O'Malley Weathers Another Round of Abuse Crisis Negotiations
By Denise Lavoie
The Associated Press, carried in Boston.com
January 13, 2006
BOSTON --Archbishop Sean O'Malley has been here before, caught between the financial needs of the Roman Catholic Church and the fury of alleged sex abuse victims and other parishioners. This time, a satisfying resolution may be tougher to find.Less than three years ago, O'Malley personally oversaw negotiations in what was then the largest legal settlement of its kind: an $85 million deal to settle more than 500 lawsuits claiming sex abuse by priests. Afterward, both sides said it was time for the healing to begin.
But recent news that church lawyers were negotiating with 200 more alleged victims has brought back much of the bitterness.
Attorneys dismissed as "demeaning" the archdiocese's proposal for an average settlement of $75,000 for the new plaintiffs. They said these victims were being treated differently than those who came forward at the height of the sex abuse scandal, who received an average settlement of $155,000.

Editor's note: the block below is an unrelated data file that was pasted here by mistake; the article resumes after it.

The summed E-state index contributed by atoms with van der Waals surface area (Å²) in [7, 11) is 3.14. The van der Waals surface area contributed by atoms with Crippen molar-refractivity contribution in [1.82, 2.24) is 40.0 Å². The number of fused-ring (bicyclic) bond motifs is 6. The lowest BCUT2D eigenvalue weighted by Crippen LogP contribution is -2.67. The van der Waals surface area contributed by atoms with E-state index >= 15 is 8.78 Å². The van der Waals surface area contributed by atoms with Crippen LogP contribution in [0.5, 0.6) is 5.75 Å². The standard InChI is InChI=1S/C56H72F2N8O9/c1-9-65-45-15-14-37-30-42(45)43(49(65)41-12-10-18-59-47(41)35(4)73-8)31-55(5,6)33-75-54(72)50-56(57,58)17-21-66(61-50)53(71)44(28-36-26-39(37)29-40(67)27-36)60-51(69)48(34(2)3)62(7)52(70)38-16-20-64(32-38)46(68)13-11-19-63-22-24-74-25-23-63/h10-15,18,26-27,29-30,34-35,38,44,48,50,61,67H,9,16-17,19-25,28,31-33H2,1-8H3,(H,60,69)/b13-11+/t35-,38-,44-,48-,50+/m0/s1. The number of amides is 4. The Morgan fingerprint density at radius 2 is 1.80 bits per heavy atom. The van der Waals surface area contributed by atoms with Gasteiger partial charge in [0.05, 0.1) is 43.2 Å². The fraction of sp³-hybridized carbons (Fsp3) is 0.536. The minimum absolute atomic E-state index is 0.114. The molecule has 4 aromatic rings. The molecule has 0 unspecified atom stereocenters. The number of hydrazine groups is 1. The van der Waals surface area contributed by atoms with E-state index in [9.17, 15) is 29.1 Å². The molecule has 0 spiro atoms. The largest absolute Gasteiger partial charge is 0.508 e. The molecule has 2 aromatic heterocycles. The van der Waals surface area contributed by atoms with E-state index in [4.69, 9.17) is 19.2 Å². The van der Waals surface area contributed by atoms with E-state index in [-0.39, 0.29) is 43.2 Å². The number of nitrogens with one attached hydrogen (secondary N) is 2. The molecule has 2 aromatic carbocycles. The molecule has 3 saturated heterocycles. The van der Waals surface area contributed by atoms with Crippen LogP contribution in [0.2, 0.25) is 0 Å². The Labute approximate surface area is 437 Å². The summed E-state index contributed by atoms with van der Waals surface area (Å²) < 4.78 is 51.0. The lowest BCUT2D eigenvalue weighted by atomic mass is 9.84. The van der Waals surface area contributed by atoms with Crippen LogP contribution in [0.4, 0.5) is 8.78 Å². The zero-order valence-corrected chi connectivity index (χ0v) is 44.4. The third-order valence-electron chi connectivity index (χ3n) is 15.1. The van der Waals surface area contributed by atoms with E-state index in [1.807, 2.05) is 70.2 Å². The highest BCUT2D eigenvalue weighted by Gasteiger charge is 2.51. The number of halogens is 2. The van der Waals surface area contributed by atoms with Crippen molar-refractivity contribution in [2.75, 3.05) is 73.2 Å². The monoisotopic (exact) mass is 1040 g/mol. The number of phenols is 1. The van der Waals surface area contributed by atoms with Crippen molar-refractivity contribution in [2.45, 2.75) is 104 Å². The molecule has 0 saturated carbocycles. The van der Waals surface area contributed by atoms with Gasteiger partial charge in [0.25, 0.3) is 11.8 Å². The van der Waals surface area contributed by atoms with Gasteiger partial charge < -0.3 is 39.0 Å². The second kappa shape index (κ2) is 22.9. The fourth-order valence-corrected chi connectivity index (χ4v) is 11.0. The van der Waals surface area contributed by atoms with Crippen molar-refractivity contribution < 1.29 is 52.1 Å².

Church officials say they can't afford to pay more because the earlier settlement and declining attendance have left the archdiocese in a tough financial situation. And their lawyers say the other side has compromised the negotiations by taking their gripes to the media.
For O'Malley, it's been one crisis after another since he took the reins of the nation's fourth-largest Catholic diocese in July 2003.